Friday, 23 April 2010

Week 30

This week I had my first taste of pintxos, snacks on cocktail sticks which originate from the Basque region of northern Spain ('pintxo' means 'spike' in Euskara, the language of the Basque people). They usually come in the form of slices of bread topped with chorizo, ham or cheese, and the one I had was like an exotic sausage roll, if you can imagine such a thing. Pintxos are usually left on platters at the bar, you ask for a plate and then help yourself - a bit like a wedding buffet except you don't have to dance to Come on Eileen after stuffing yourself silly with chicken drumsticks.

The buffet concept is ideal for someone like me, someone who can't leave food alone if it's there. Will has started referring to me as a 'snaffler' because sharing a packet of Doritos turns into an extreme eating contest to see who can hoover up the most orangey crisps. But in my defence, I come from a big family. As fun as dinner times are when there's seven people around the table, there's always the underlying fear that if you take your eye off the potato for just a second, someone else will have it. Usually Dad. So eating takes on a competitive element and if you can leave the table having eaten everything on your plate - and ideally off someone else's - you're a winner.

This attitude is something that Will and I have always bonded over. Neither of us really likes sharing food which is handy when you're living in a country renowned for sociable dining. Whenever I've been for tapas here or at home, I pretend to enjoy the laid-back free-for-all but in reality, I'm compiling a mental spreadsheet of who's had what and if I don't get my fair share of patatas bravas then dinner is, quite frankly, ruined.

The grand hall of the Museu Nacional de Arte Catalan

I love Barcelona’s large population of alternative types. I enjoy the unusual haircuts, massive trousers and multiple piercings of this distinctive tribe. But while non-conformism is generally a positive thing, you can go too far, and that point comes when you start eating rice cakes.

Rice cakes, for those of you who don’t know, are circles of expanded polystyrene foam which have been impregnated with farts. When you crack one in half, the farts escape, and everyone in your home or office looks about and says “eurr, have you let one go? Who’s done a fart? Who’s – ohh, false alarm. It's Jenny, she’s having a rice cake.”

I observed a horrendous example in a bar the other night, while idly watching a couple over Christina’s shoulder. The man, if you could call him that, was a particularly strong example of someone who has gone too alternative. Not content with having bought some alternative-looking shoes, he had them up on the chair, in that self-conscious way that people lounge when they want to let everyone know that they’re alternative lounging types, and he was munching on some rice cakes he’d brought from home, presumably because the bar didn’t serve anything alternative enough. Even in a smoky Spanish bar, the farty whiff of rice cake was all too detectable. The two of them were just sitting around, talking – not drinking, like proper people – while their beers sat, half-empty and ignored, on the table. In half an hour, I never saw either of them take so much as a sip. For them, the bar was nothing more than a public place in which to consume rice cakes.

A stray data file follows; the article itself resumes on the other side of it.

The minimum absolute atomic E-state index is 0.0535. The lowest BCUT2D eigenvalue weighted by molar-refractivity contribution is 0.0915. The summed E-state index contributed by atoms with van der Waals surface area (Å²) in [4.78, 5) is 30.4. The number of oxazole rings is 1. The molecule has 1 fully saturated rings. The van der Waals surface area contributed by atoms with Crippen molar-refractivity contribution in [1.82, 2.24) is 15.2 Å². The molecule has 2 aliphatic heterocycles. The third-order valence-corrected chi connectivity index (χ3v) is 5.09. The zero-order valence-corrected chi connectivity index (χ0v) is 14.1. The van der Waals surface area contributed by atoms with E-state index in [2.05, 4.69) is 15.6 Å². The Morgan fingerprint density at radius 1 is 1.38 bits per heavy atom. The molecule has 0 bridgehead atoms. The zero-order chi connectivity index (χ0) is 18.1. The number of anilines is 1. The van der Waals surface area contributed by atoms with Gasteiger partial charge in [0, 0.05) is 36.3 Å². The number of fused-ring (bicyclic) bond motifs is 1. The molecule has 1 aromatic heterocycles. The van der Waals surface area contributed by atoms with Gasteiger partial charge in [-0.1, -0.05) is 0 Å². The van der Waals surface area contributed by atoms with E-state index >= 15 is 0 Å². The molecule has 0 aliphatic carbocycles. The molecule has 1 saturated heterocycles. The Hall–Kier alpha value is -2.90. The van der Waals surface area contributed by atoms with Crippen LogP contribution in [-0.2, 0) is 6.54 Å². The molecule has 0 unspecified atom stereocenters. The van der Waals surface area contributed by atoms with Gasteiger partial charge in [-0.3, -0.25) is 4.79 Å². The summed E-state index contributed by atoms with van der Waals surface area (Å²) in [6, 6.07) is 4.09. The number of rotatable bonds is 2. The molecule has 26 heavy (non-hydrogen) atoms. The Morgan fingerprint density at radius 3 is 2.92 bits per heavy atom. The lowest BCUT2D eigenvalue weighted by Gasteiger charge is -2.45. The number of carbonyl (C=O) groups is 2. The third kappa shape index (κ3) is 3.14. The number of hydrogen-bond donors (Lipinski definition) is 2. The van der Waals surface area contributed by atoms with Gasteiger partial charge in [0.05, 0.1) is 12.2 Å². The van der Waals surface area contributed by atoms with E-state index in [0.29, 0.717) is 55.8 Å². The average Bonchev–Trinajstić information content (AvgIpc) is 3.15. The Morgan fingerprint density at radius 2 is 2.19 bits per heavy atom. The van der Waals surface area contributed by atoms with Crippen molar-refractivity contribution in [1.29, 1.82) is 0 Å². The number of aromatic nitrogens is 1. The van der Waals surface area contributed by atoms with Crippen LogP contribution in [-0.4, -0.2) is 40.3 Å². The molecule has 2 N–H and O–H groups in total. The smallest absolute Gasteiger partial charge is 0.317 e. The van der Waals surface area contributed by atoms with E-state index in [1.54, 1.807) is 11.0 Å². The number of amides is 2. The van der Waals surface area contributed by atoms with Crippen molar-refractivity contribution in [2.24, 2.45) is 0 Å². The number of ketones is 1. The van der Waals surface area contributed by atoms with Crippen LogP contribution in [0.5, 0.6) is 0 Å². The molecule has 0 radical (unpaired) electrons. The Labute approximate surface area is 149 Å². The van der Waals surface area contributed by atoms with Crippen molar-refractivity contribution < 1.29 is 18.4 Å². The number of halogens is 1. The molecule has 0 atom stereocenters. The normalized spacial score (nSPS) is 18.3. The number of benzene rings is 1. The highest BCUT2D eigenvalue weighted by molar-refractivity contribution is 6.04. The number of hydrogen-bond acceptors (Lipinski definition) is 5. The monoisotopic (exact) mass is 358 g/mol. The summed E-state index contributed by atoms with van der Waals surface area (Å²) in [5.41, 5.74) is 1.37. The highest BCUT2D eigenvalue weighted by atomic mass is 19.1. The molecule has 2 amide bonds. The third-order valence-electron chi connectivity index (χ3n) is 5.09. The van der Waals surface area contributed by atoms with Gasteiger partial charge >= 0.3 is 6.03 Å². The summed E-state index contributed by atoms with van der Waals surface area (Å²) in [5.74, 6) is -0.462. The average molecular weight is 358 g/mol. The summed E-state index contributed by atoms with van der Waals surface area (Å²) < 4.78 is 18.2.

Worse was to come. When the lady went off to the loo, the bloke started industriously picking his nose, rolling the bogeys up and dropping them on the sofa and the floor. Now, I’m not above a pick, we all do it. But on a public chair? Why don’t you just smear one on my arm, you disgusting beast?
          Then came the real nightmare: when his missus returned, the hand – the minging bogey hand – returned to the bag of rice cakes. He even offered her one – mmm! a snotty fart-cake! Yes please! Shaking with disgust, I could not help but watch as she munched away on her boyfriend’s nasal detritus. “We’re leaving,” I announced to Christina, the hot tears stinging my eyes as I choked back a throatful of vomit.

We returned to the same bar last night, but my apprehension was dispelled when I discovered that the Alternatives had moved on. They were replaced by a brown labrador in a neckerchief, with whom I spent a good part of the evening.

A bag of rice cakes can cost over a pound, but contains barely a few pennies' worth of rice. If you eat rice cakes, your breath will smell of farts.


  1. Caramel flavoured ricecakes are the only acceptable and edible form of this 'snack'. I hope the labrador had better personal hygiene habits: was it a chocolate labrador? Rosie. X

  2. Week 30 and you've only just sampled pintxos?!? I thought this was cutting-edge bloggery that I'd signed up to!